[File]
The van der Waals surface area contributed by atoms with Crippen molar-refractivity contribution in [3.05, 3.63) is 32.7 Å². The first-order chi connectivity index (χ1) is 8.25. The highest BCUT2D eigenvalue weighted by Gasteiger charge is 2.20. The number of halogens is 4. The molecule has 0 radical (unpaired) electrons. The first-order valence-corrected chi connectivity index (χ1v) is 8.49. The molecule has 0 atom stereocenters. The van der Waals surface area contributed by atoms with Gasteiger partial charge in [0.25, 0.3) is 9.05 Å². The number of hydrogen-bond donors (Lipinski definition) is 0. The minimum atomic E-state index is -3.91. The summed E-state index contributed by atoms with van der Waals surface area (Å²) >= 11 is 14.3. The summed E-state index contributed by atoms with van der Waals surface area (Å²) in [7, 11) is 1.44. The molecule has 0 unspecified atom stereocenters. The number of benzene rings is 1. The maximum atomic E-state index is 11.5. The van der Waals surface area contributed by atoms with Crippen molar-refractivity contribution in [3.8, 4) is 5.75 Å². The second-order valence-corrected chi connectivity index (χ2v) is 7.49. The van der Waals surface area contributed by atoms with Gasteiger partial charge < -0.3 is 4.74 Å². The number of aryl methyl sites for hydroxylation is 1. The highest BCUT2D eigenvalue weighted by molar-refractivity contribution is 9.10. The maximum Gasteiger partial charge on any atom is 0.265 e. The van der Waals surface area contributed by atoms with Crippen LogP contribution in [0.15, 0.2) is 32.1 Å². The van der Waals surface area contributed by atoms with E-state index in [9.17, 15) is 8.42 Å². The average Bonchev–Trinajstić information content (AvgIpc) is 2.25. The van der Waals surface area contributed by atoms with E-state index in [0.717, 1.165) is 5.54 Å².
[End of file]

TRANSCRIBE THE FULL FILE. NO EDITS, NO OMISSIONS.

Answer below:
The van der Waals surface area contributed by atoms with Crippen molar-refractivity contribution in [3.05, 3.63) is 32.7 Å². The first-order chi connectivity index (χ1) is 8.25. The highest BCUT2D eigenvalue weighted by Gasteiger charge is 2.20. The number of halogens is 4. The molecule has 0 radical (unpaired) electrons. The first-order valence-corrected chi connectivity index (χ1v) is 8.49. The molecule has 0 atom stereocenters. The van der Waals surface area contributed by atoms with Gasteiger partial charge in [0.25, 0.3) is 9.05 Å². The number of hydrogen-bond donors (Lipinski definition) is 0. The minimum atomic E-state index is -3.91. The summed E-state index contributed by atoms with van der Waals surface area (Å²) >= 11 is 14.3. The summed E-state index contributed by atoms with van der Waals surface area (Å²) in [7, 11) is 1.44. The molecule has 0 unspecified atom stereocenters. The number of benzene rings is 1. The maximum atomic E-state index is 11.5. The van der Waals surface area contributed by atoms with Crippen molar-refractivity contribution in [3.8, 4) is 5.75 Å². The second-order valence-corrected chi connectivity index (χ2v) is 7.49. The van der Waals surface area contributed by atoms with Gasteiger partial charge < -0.3 is 4.74 Å². The number of aryl methyl sites for hydroxylation is 1. The highest BCUT2D eigenvalue weighted by molar-refractivity contribution is 9.10. The maximum Gasteiger partial charge on any atom is 0.265 e. The van der Waals surface area contributed by atoms with Crippen LogP contribution in [0.15, 0.2) is 32.1 Å². The van der Waals surface area contributed by atoms with E-state index in [9.17, 15) is 8.42 Å². The average Bonchev–Trinajstić information content (AvgIpc) is 2.25. The van der Waals surface area contributed by atoms with E-state index in [0.717, 1.165) is 5.54 Å².